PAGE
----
Hi there Posse. Recently I introduced you all to a new business called American Perfumer. The name says it all. Independent Artisan American Perfumers being put on display so you can find a large selection of them in one spot. Genius! From that initial post I was inspired to meet some of the people behind the perfume brands that are for sale at American Perfumer. They all get the same 10 questions so we can see how they differ and how they are similar. After I will give you a quick review of one or two of their perfumes. Today let’s meet Diane St Clair from St Clair Scents.
St Clair Scents: American Perfumer Interviews
What do you recall of your families fragrances as you grew up?
My mother always had Chanel No. 5 on her beauty table. But perfume was not really a priority for her. When I was in high school, I wore Charlie. I really liked its green, spicy, earthy aromas. But it was probably the advertising, with the emphasis on women being independent and the catchy tune, that drew me in.
Where is your dream vacation spot?
My dream vacation would be visiting the Osmotheque perfume conservatory and museum in Versailles. I love vintage perfume, and would give anything to smell some of the beautiful and well preserved masterpieces of perfume history. Iris Gris, Coty Chypre and Emeraude, Balmain Vent Vert, Guerlain Shalimar and Mitsouko—these are some of the museum’s treasures that I would love to smell in their original formulations!
How do you like to start your day?
Since I am a dairy farmer, in addition to being a perfumer, I start most of my days the same way. I get up at 5 AM every day—rain, sun or snow (I do live in Vermont)—have a cup of coffee and check my email, then go out to the barn. I hand separate the cream from the milk that’s in the bulk tank from the night before, then feed calves. After that, we feed and milk our herd of 11 cows, clean the barn and wash all equipment. It’s hard to get out of bed every morning, but once I’m going, I enjoy the exercise and being outdoors.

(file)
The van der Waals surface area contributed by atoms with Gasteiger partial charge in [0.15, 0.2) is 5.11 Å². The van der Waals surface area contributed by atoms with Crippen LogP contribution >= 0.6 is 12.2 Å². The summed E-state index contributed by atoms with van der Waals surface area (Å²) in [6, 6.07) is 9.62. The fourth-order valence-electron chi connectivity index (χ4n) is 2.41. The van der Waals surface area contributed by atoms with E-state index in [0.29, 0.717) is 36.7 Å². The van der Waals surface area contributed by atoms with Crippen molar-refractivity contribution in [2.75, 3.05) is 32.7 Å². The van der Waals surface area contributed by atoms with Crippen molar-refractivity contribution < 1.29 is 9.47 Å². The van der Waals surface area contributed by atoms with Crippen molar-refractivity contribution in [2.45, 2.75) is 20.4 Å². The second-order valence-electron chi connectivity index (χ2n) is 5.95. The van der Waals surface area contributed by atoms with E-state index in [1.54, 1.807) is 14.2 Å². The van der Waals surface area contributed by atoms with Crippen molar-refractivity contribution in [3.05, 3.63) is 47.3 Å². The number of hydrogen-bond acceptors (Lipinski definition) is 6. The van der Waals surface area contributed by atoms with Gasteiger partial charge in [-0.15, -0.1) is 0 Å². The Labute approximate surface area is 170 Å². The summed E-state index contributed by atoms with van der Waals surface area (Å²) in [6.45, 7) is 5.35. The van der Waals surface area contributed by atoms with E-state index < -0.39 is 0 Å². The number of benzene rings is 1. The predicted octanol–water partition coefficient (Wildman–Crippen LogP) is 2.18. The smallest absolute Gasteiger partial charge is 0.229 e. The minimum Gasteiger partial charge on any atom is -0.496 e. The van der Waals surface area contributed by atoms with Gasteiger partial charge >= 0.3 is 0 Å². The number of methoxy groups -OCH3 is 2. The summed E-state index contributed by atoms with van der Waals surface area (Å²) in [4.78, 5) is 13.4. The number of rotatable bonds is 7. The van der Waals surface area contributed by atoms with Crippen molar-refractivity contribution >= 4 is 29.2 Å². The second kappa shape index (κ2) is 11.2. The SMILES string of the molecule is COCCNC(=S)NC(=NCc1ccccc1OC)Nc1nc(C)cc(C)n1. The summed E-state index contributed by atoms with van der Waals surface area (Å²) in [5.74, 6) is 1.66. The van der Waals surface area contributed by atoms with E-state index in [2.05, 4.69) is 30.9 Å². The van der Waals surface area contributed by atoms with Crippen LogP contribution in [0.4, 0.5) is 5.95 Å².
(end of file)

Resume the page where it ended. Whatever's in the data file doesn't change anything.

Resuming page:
Tell us about your life, family, business or career before perfume?
Even though I live in a rural area now, I was raised as a city girl. I have always heard the call of country living and sought it out. I rode horses and worked on a dairy farm as a teen. My first career was in public health, planning and implementing health services for women and children. I started this career in New York City, and then moved to Vermont after the birth of my children. Slowly I eased my way into farming, first working on a vegetable farm and then getting cows. I started with one Jersey cow and now have a herd of 13 animals. I also have a licensed creamery, making butter from our Jersey cream and bottling buttermilk. Our butter is served at some of the finest restaurants in the world.
How did you find yourself in perfumery?
After making butter and farming for almost two decades, I decided that I needed a new intellectual challenge. I had been reading perfume blogs and trying new perfumes for a few years. Then I took some perfume classes, and reached out to Eliza Douglas, a British perfumer who trained in Grasse, and was living in New York, working at Christophe Laudamiel’s company, Dream Air. I met her in a class she was giving in New York. Being a dairy farmer, my ability to travel is limited, so I asked her if she would be willing to work out a long distance perfumery course, and she agreed. That began a 3 year back- and-forth training program of building accords, making perfume and skyping feedback and questions. I will always be thankful that Eliza agreed to take this challenge on!